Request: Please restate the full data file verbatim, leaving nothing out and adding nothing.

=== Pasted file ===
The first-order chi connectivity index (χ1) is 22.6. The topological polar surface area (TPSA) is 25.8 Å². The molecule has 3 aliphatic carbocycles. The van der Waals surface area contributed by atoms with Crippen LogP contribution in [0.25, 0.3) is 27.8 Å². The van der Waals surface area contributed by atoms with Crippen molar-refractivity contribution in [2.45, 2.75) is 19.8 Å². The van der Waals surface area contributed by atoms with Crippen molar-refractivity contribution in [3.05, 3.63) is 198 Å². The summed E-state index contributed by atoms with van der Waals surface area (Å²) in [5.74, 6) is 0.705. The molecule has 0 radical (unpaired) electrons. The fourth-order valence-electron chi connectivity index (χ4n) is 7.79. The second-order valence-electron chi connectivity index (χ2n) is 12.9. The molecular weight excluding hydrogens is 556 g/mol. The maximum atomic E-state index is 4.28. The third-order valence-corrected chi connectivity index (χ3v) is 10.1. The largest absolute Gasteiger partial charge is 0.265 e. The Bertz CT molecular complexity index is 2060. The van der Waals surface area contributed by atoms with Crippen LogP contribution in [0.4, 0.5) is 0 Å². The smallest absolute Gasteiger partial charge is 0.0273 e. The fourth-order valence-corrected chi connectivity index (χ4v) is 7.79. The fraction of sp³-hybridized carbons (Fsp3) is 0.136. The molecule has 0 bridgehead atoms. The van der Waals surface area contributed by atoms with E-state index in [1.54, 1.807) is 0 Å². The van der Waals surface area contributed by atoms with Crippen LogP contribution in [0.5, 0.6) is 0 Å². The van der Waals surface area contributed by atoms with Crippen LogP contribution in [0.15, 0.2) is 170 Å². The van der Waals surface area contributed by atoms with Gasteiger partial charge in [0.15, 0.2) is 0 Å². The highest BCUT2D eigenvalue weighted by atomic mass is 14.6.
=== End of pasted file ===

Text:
The first-order chi connectivity index (χ1) is 22.6. The topological polar surface area (TPSA) is 25.8 Å². The molecule has 3 aliphatic carbocycles. The van der Waals surface area contributed by atoms with Crippen LogP contribution in [0.25, 0.3) is 27.8 Å². The van der Waals surface area contributed by atoms with Crippen molar-refractivity contribution in [2.45, 2.75) is 19.8 Å². The van der Waals surface area contributed by atoms with Crippen molar-refractivity contribution in [3.05, 3.63) is 198 Å². The summed E-state index contributed by atoms with van der Waals surface area (Å²) in [5.74, 6) is 0.705. The molecule has 0 radical (unpaired) electrons. The fourth-order valence-electron chi connectivity index (χ4n) is 7.79. The second-order valence-electron chi connectivity index (χ2n) is 12.9. The molecular weight excluding hydrogens is 556 g/mol. The maximum atomic E-state index is 4.28. The third-order valence-corrected chi connectivity index (χ3v) is 10.1. The largest absolute Gasteiger partial charge is 0.265 e. The Bertz CT molecular complexity index is 2060. The van der Waals surface area contributed by atoms with Crippen LogP contribution in [0.4, 0.5) is 0 Å². The smallest absolute Gasteiger partial charge is 0.0273 e. The fourth-order valence-corrected chi connectivity index (χ4v) is 7.79. The fraction of sp³-hybridized carbons (Fsp3) is 0.136. The molecule has 0 bridgehead atoms. The van der Waals surface area contributed by atoms with E-state index in [1.54, 1.807) is 0 Å². The van der Waals surface area contributed by atoms with Crippen LogP contribution in [0.5, 0.6) is 0 Å². The van der Waals surface area contributed by atoms with Crippen LogP contribution in [0.15, 0.2) is 170 Å². The van der Waals surface area contributed by atoms with Gasteiger partial charge in [0.15, 0.2) is 0 Å². The highest BCUT2D eigenvalue weighted by atomic mass is 14.6.